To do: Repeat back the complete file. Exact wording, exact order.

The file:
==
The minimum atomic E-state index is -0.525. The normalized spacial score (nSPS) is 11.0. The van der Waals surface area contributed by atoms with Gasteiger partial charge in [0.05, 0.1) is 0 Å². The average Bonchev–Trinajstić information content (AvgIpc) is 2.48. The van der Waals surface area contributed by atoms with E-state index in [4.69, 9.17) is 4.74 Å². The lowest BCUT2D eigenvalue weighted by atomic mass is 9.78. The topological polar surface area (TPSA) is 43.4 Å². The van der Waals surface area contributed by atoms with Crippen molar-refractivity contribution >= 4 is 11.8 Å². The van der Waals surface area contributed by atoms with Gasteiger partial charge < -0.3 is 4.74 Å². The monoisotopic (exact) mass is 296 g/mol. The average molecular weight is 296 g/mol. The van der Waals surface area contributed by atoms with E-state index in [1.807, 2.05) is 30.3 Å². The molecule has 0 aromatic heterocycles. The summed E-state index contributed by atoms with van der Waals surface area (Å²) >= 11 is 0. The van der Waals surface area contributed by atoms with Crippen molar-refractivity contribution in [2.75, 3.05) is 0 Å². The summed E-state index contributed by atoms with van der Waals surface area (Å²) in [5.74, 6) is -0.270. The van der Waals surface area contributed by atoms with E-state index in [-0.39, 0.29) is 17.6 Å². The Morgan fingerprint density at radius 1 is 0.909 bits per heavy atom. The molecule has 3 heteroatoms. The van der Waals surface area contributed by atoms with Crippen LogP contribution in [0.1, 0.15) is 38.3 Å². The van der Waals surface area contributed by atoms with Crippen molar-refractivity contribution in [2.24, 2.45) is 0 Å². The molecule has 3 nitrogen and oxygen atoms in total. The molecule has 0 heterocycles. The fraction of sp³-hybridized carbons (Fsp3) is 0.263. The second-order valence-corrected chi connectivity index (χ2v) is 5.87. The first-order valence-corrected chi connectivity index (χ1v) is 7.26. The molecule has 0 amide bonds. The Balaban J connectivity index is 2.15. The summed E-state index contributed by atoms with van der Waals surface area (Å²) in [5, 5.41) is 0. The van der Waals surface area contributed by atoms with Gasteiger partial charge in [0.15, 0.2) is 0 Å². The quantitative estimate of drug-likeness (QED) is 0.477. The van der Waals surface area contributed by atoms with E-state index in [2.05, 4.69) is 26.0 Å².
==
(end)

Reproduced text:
The minimum atomic E-state index is -0.525. The normalized spacial score (nSPS) is 11.0. The van der Waals surface area contributed by atoms with Gasteiger partial charge in [0.05, 0.1) is 0 Å². The average Bonchev–Trinajstić information content (AvgIpc) is 2.48. The van der Waals surface area contributed by atoms with E-state index in [4.69, 9.17) is 4.74 Å². The lowest BCUT2D eigenvalue weighted by atomic mass is 9.78. The topological polar surface area (TPSA) is 43.4 Å². The van der Waals surface area contributed by atoms with Crippen molar-refractivity contribution >= 4 is 11.8 Å². The van der Waals surface area contributed by atoms with Gasteiger partial charge < -0.3 is 4.74 Å². The monoisotopic (exact) mass is 296 g/mol. The average molecular weight is 296 g/mol. The van der Waals surface area contributed by atoms with E-state index in [1.807, 2.05) is 30.3 Å². The molecule has 0 aromatic heterocycles. The summed E-state index contributed by atoms with van der Waals surface area (Å²) >= 11 is 0. The van der Waals surface area contributed by atoms with Crippen molar-refractivity contribution in [2.75, 3.05) is 0 Å². The summed E-state index contributed by atoms with van der Waals surface area (Å²) in [5.74, 6) is -0.270. The van der Waals surface area contributed by atoms with E-state index in [-0.39, 0.29) is 17.6 Å². The Morgan fingerprint density at radius 1 is 0.909 bits per heavy atom. The molecule has 3 heteroatoms. The van der Waals surface area contributed by atoms with Crippen LogP contribution in [0.1, 0.15) is 38.3 Å². The van der Waals surface area contributed by atoms with Crippen molar-refractivity contribution in [2.24, 2.45) is 0 Å². The molecule has 3 nitrogen and oxygen atoms in total. The molecule has 0 heterocycles. The fraction of sp³-hybridized carbons (Fsp3) is 0.263. The second-order valence-corrected chi connectivity index (χ2v) is 5.87. The first-order valence-corrected chi connectivity index (χ1v) is 7.26. The molecule has 0 amide bonds. The Balaban J connectivity index is 2.15. The summed E-state index contributed by atoms with van der Waals surface area (Å²) in [5, 5.41) is 0. The van der Waals surface area contributed by atoms with Gasteiger partial charge in [0.15, 0.2) is 0 Å². The quantitative estimate of drug-likeness (QED) is 0.477. The van der Waals surface area contributed by atoms with E-state index in [2.05, 4.69) is 26.0 Å².